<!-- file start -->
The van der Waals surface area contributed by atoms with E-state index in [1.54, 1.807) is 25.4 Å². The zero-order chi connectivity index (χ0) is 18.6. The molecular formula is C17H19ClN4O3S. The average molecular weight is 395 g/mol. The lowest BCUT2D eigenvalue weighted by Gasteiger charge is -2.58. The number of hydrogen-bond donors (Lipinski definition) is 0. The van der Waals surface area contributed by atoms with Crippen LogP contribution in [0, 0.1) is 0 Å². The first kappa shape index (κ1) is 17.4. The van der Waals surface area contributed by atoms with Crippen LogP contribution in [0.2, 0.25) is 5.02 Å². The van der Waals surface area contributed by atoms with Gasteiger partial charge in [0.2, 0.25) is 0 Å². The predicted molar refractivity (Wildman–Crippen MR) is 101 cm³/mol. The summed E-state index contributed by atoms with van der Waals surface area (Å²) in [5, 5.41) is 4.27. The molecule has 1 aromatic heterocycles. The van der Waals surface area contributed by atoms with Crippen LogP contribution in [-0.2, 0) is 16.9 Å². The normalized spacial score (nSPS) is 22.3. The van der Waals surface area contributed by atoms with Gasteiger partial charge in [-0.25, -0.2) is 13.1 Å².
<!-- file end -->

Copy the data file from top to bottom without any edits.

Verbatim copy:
The van der Waals surface area contributed by atoms with E-state index in [1.54, 1.807) is 25.4 Å². The zero-order chi connectivity index (χ0) is 18.6. The molecular formula is C17H19ClN4O3S. The average molecular weight is 395 g/mol. The lowest BCUT2D eigenvalue weighted by Gasteiger charge is -2.58. The number of hydrogen-bond donors (Lipinski definition) is 0. The van der Waals surface area contributed by atoms with Crippen LogP contribution in [0, 0.1) is 0 Å². The first kappa shape index (κ1) is 17.4. The van der Waals surface area contributed by atoms with Crippen LogP contribution in [0.2, 0.25) is 5.02 Å². The van der Waals surface area contributed by atoms with Gasteiger partial charge in [0.2, 0.25) is 0 Å². The predicted molar refractivity (Wildman–Crippen MR) is 101 cm³/mol. The summed E-state index contributed by atoms with van der Waals surface area (Å²) in [5, 5.41) is 4.27. The molecule has 1 aromatic heterocycles. The van der Waals surface area contributed by atoms with Crippen LogP contribution in [-0.2, 0) is 16.9 Å². The normalized spacial score (nSPS) is 22.3. The van der Waals surface area contributed by atoms with Gasteiger partial charge in [-0.25, -0.2) is 13.1 Å².